Be Safe during Lower Peninsula Winter StormContact: Ron Leix, MSP/EMHSD Public Information Officer, 517-242-5631Agency: State Police
February 1, 2015
LANSING. With a severe winter storm expected to blanket nearly a foot of snow on the southern half of the Lower Peninsula until Monday morning, the Michigan State Police, Emergency Management and Homeland Security Division (MSP/EMHSD) is encouraging Michiganders to minimize travel and exercise caution when going outside.
The National Weather Service is forecasting 10 to 16 inches of snow and nighttime wind chills below zero until 7 a.m. Monday for counties along the Interstate 94 corridor. This winter storm is expected to produce an inch per hour snowfall rate, high winds and blowing snow, making outdoor activity and traveling dangerous.
"We strongly encourage avoiding unnecessary travel during this snowstorm," said Capt. Chris A. Kelenske, Deputy State Director of Emergency Management and Homeland Security and commander of the MSP/EMHSD. "Minimizing the number of vehicles on the roads will also help snowplows clear roads quicker and safer."
The public is encouraged to monitor local news media for up-to-date weather reports and local emergency information.
To stay safe during a winter storm:
- Stay indoors if possible. If you must go outside, wear protective gear—such as hats, mittens and gloves—in addition to a warm coat. Always protect your lungs with a scarf.
- Avoid overexertion when shoveling heavy snow, pushing a car, or walking in deep snow. Take breaks frequently.
- Watch for signs of frostbite, which include loss of feeling or pale appearance of fingers, toes or face.
- Watch for signs of hypothermia, which include uncontrollable shivering, memory loss, drowsiness and exhaustion.
- Understand the hazards of wind chill. As wind speed increases, heat is carried away from a person's body more rapidly and could lead to severe hypothermia.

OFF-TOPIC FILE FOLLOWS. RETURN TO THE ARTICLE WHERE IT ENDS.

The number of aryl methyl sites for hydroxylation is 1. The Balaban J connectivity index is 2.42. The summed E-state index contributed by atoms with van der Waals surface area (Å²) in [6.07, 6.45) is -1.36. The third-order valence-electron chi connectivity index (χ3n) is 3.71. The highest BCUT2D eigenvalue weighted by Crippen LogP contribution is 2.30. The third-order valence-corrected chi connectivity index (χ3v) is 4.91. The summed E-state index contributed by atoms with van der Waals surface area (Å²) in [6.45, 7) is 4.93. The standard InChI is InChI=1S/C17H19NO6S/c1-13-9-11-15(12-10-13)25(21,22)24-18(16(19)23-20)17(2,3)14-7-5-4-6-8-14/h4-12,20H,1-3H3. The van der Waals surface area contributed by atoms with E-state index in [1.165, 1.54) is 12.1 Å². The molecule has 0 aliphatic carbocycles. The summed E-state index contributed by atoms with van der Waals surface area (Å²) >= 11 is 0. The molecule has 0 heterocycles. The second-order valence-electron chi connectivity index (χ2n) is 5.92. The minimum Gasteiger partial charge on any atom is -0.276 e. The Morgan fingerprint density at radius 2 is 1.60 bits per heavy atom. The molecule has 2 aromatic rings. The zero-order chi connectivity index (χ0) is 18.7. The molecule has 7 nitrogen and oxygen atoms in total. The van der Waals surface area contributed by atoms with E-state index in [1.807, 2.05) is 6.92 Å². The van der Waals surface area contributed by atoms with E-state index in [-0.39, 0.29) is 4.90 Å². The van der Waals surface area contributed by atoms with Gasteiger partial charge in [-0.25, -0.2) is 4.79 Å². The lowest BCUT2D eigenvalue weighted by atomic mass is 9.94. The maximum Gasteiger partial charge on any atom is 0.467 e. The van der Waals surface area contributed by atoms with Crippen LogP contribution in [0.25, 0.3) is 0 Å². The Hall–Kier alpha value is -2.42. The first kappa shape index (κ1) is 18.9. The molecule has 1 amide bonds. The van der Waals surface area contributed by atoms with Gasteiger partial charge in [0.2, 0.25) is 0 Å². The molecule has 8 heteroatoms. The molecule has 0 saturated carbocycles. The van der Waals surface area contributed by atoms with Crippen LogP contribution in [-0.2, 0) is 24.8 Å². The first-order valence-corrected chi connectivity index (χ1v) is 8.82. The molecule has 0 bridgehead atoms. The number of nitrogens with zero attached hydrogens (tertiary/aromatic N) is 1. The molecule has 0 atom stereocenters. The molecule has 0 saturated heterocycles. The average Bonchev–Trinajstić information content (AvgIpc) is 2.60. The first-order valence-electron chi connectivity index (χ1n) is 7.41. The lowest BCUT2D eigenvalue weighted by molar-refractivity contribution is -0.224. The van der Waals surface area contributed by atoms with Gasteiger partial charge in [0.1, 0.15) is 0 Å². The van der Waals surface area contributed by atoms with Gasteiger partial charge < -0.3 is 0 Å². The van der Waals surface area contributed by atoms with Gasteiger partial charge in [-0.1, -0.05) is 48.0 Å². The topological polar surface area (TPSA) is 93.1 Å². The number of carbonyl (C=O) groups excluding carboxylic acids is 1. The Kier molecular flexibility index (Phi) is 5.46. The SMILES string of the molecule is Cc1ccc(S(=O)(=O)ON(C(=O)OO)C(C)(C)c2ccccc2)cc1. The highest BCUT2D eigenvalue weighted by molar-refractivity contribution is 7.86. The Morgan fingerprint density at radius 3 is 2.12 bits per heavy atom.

- Remove clothing if it gets damp or wet. Wet clothing can make you more prone to hypothermia.
- Weather-proof doors and windows to trap heat inside your home.
- Check heating units. Poorly operating or damaged heating units can release carbon monoxide gas. Test carbon monoxide detectors for proper operation and battery life.
- Check on family, friends and neighbors who are at risk and may need additional assistance.
- Watch pets closely and keep them indoors when possible. Animals can suffer from hypothermia, frostbite and other cold weather injuries.
- Minimize travel. If travel is necessary, keep a full tank of gas and an emergency preparedness kit in your vehicle. Put warm clothing—such as gloves, blankets and hats—in your kit in case you become stranded.
In addition to being prepared for the winter storm, the MSP/EMHSD reminds motorists to take extra precautions when stopping and driving in winter weather if travel is absolutely necessary.
Remember to do all of your braking before the turn is made and take the proper line of travel through the turn to reduce the potential for a skid to occur. If your vehicle begins to skid, let off the throttle and brakes and use a quick hand-over-hand steering technique to turn the front tires in the direction you want to go.
"A vehicle's handling capability is drastically reduced in winter weather, so take it slow on ice and snow," Kelenske said. "Be sure to leave enough distance between you and the vehicle in front of you. Always keep your focus on the road and avoid cell phone use while driving."
Safe winter driving tips:
- Check the weather before leaving for a destination. If the weather forecast looks dangerous, reschedule or postpone the driving trip.
- DO NOT crowd snowplows. Give snowplow drivers plenty of room to clear snow from the roads.
- Keep tires at the vehicle manufacturer's recommended pressure and routinely check tire pressure during cold weather.
- Keep windshield solvent at full strength and make sure the reservoir is full, and keep new wiper blades on front and rear wipers, if so equipped.
- Wash your vehicle for better visibility to other drivers, and remove ice and snow from all lights, windows and the license plate before driving.
- Periodically check all lights and replace when necessary.
- Keep an emergency preparedness kit in your vehicle stocked with: batteries, battery powered or hand-crank radio, flashlight, windshield scraper, jumper cables, shovel, blankets, first aid kit, non-perishable food and bottled water in the event you get stranded or stuck.
Michigan weather is unpredictable any time of year, but especially during the winter months. If you are stranded in a winter storm, do not leave your vehicle. Stay with the vehicle and wait for help.
Travelers are encouraged to go to www.michigan.gov/roadconditions and www.michigan.gov/drive to check road conditions before traveling. Road conditions are also available by calling the MSP Travel Hotline at 1-800-381-8477. The MSP/EMHSD asks that you view these websites or call the Travel Hotline rather than calling your local MSP post or 911.
Citizens who need assistance or guidance during the winter storm are encouraged to call 211.
For more information about being prepared before, during and after an emergency or disaster, go to the MSP/EMHSD's emergency preparedness website at www.michigan.gov/beprepared or Twitter page at www.twitter.com/MichEMHS.